Minnesotan Ethan Wragge, who is challenging .500 in three-point marksmanship, is a fifth-year veteran who sat out his sophomore season with plantar fasciitis and subbed behind McDermott the last two seasons.

Older yet is 6-5 starter Grant Gibbs, who originally enrolled at Gonzaga in 2008, and was approved for a sixth (yes, sixth!) season of eligibility in July.

Key Bluejays have flown in from all directions, from Texas to Ontario and from Washington to New York (Harlem’s Devin Brooks stopped off at Iowa Western).

Of 12 players who have participated in at least 10 games, only one hailed from the home state of Nebraska.

Pro prospects

The term “student-athlete” doesn’t work under these circumstances. Many of these athletes aren’t looking for an education. They’re looking for the best place to enhance their basketball skills.

Teenagers already are lining up for the NBA. Mock drafts feature a long list of freshmen and sophomores starting with Duke’s Parker. Kansas freshmen Andrew Wiggins, Joel Embiid and Wayne Selden are pegged high. Kentucky has three more first-rounders. Having watched the trials and tribulations of Oklahoma State sophomore Marcus Smart, others aren’t going to wait.

Michigan State and Michigan are likely to take major hits.

Face it, the college game is on a downhill slide. Soon after this season concludes, we’re likely to see 40-plus early departures. Don’t be surprised if transfers creep up toward 500.

The new statistic is that 40 percent of the nation’s scholarship basketball players will move by the end of their sophomore season.

Is there anything about those numbers that reflect positively?

Loren Tate writes for The News-Gazette. He can be reached at ltate@news-gazette.com.

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Illini '73 wrote on February 23, 2014 at 10:02 am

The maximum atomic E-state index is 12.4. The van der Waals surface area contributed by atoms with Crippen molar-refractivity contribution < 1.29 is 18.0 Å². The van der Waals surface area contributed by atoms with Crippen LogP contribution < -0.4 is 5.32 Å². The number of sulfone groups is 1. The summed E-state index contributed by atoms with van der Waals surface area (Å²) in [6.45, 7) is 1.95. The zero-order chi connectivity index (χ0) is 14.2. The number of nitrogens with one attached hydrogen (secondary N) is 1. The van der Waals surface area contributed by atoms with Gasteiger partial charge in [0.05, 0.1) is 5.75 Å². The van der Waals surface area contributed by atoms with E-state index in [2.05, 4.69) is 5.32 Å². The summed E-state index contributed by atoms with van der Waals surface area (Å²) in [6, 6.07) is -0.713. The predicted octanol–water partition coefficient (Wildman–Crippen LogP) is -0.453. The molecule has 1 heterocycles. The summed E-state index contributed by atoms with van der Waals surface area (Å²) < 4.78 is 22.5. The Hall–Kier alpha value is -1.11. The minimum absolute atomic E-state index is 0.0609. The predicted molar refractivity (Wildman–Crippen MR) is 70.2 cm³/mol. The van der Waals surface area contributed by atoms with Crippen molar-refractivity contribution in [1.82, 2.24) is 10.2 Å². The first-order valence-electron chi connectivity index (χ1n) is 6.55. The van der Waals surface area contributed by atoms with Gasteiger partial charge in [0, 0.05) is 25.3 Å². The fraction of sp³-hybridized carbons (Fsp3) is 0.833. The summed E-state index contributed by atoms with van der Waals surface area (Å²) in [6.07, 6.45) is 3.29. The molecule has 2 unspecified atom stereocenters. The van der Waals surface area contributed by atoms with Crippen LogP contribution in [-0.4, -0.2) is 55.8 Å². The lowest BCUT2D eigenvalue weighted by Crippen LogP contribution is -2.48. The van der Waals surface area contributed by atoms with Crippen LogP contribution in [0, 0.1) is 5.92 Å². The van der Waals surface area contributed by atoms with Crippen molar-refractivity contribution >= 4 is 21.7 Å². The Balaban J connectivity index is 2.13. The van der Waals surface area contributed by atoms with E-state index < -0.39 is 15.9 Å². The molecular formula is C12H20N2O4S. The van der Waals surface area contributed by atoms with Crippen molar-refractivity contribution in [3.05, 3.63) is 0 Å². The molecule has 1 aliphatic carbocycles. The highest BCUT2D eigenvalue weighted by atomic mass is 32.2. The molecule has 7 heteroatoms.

Some want to stick around, but the coaching staff decides they won't be of any use to them and cuts them loose.  We have seen this up close.

PortlandIllini wrote on February 23, 2014 at 1:02 pm


C'mon Coach Krzyzewski,  you gotta be kidding me.    You recruit Mr Parker knowing that he is certainly is going to stay exactly one year in school,  then you complain about students who don't stick around?     A basketball player needs to be academically eligible for only ONE semester in order to play for his entire freshman year.  Because the BB season is over before the second semester grades are posted.  The one year rule is a farce.    

aaeismacgychel wrote on February 24, 2014 at 2:02 pm

Actually that's not entirely true because by NCAA regulations, freshmen athletes can't be but on academic probation or be in bad academic standing. Technically a one and done athlete could enroll in college, go to 0 classes their 1st semester and get the Bluto Blutarsky special 0.0 GPA that 1st semester and still be allowed to play 2nd semester where they can also enroll go to 0 classes and finish out that freshman year with a 0.0 GPA. So yes, shockingly the requirements of student athletes are even more lax than you believe.

Illini '73 wrote on February 24, 2014 at 9:02 am